The Role of Exchange Rates in Canadian--United States Lumber Trade

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The paper employs graphical analysis, simple statics and an econometric model to examine the impacts of exchange rate on consumption, production, prices, and bilateral trade flows in the Canadian-U.S. lumber market. Based on annual data for the 1950-1983 period, the econometric model is comprised of a U.S. demand relation and supply, capacity, and stumpage price relations for three U.S. regions and Canada. Analysis with the model indicates short-term elasticities with respect to exchange rate (expressed as $C/$US) of less than 0.1 for U.S. consumption, roughly -0.3 for U.S. delivered price and 0.5 for import volume. The elasticity of Canadian market share was found to be approximately 0.4. The greatest Canadian market share expansion (from roughly 20 to 27%) and rise in the U.S. dollar strength occurred during the years 1975-1979. A hypothetical simulation of this period, under the assumption of no increase in the nominal exchange rate, yielded a reduction in Canada's 1979 share to 24%, roughly a 40% reduction in market share gain. Both elasticity and simulation results indicate that exchange rate has been an important, but by no means the sole, factor in recent expansion of Canada's share in U.S. lumber markets. Forest Sci. 32:973-988.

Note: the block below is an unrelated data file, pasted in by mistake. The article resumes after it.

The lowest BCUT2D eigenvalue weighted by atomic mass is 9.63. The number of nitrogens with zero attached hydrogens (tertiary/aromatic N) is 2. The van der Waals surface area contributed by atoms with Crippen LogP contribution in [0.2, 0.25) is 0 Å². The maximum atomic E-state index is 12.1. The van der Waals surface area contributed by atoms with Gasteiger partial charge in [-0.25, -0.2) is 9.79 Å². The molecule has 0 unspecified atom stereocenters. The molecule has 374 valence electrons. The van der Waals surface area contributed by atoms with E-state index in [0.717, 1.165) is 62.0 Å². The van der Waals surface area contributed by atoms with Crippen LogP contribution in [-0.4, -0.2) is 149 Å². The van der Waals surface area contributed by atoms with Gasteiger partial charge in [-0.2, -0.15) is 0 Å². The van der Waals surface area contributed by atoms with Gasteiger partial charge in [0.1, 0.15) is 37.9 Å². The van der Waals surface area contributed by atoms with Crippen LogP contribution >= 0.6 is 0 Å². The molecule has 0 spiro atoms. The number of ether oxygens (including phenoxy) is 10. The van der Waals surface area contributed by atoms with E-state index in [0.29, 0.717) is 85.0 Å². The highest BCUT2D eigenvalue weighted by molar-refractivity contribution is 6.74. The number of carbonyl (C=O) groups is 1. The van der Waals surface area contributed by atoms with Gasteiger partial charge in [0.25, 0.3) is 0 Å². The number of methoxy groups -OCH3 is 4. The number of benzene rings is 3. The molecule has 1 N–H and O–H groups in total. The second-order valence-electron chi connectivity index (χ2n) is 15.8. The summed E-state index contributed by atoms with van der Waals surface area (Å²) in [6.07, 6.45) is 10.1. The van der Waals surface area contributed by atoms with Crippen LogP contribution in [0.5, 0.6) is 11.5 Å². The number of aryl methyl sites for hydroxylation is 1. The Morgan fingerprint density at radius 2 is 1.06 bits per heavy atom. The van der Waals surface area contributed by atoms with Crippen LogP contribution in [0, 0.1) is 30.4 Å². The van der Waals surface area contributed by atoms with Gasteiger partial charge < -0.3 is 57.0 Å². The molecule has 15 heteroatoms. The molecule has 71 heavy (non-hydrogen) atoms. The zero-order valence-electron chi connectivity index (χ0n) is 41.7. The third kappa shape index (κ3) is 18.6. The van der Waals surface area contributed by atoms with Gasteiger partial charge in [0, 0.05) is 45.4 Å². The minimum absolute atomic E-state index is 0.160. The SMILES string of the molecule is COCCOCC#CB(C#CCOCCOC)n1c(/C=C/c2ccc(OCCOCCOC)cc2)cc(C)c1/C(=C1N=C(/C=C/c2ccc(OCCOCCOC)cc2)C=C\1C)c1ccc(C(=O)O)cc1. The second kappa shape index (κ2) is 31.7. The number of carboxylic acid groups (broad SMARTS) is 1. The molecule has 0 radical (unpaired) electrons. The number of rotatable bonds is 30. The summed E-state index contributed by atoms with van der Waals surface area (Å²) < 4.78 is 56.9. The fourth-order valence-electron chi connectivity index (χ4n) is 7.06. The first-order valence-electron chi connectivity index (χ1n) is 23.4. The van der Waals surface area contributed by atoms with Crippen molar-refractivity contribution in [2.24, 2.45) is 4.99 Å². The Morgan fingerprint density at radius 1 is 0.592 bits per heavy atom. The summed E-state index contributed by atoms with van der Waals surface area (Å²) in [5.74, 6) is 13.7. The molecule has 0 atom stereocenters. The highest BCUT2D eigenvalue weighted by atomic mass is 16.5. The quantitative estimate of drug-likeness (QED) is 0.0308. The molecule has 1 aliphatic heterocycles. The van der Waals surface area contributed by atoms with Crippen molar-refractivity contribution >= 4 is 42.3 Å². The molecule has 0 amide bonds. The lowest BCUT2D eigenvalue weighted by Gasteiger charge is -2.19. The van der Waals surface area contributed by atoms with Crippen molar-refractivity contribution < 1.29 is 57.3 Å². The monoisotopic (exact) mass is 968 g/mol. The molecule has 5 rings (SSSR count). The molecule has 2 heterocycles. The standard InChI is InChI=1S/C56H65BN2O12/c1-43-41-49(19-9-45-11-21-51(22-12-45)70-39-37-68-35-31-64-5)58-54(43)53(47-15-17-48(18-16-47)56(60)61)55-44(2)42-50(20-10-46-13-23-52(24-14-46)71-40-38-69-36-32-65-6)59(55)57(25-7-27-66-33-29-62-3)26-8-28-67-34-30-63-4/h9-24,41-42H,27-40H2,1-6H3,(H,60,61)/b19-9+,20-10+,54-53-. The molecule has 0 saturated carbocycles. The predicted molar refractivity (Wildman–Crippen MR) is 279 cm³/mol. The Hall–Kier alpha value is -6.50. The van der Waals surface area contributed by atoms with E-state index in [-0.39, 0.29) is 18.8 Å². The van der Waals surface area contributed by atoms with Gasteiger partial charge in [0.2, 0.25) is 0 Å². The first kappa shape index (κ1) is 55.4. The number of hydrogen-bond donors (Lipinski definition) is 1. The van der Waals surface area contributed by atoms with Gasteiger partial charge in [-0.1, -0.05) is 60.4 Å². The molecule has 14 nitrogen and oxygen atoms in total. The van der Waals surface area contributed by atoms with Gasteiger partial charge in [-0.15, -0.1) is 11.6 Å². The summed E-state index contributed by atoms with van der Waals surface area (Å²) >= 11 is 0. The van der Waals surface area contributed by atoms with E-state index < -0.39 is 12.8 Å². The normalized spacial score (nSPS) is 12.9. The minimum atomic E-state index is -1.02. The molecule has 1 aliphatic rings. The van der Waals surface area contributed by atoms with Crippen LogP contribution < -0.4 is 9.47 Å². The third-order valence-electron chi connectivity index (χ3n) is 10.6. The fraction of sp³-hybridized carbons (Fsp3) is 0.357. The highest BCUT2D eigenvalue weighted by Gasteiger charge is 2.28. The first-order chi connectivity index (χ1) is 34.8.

Keywords: Econometrics; market share; statics

Document Type: Journal Article

Affiliations: Graduate Student, Department of Agricultural & Resource Economics, Oregon State University, Corvallis, OR

Publication date: December 1, 1986

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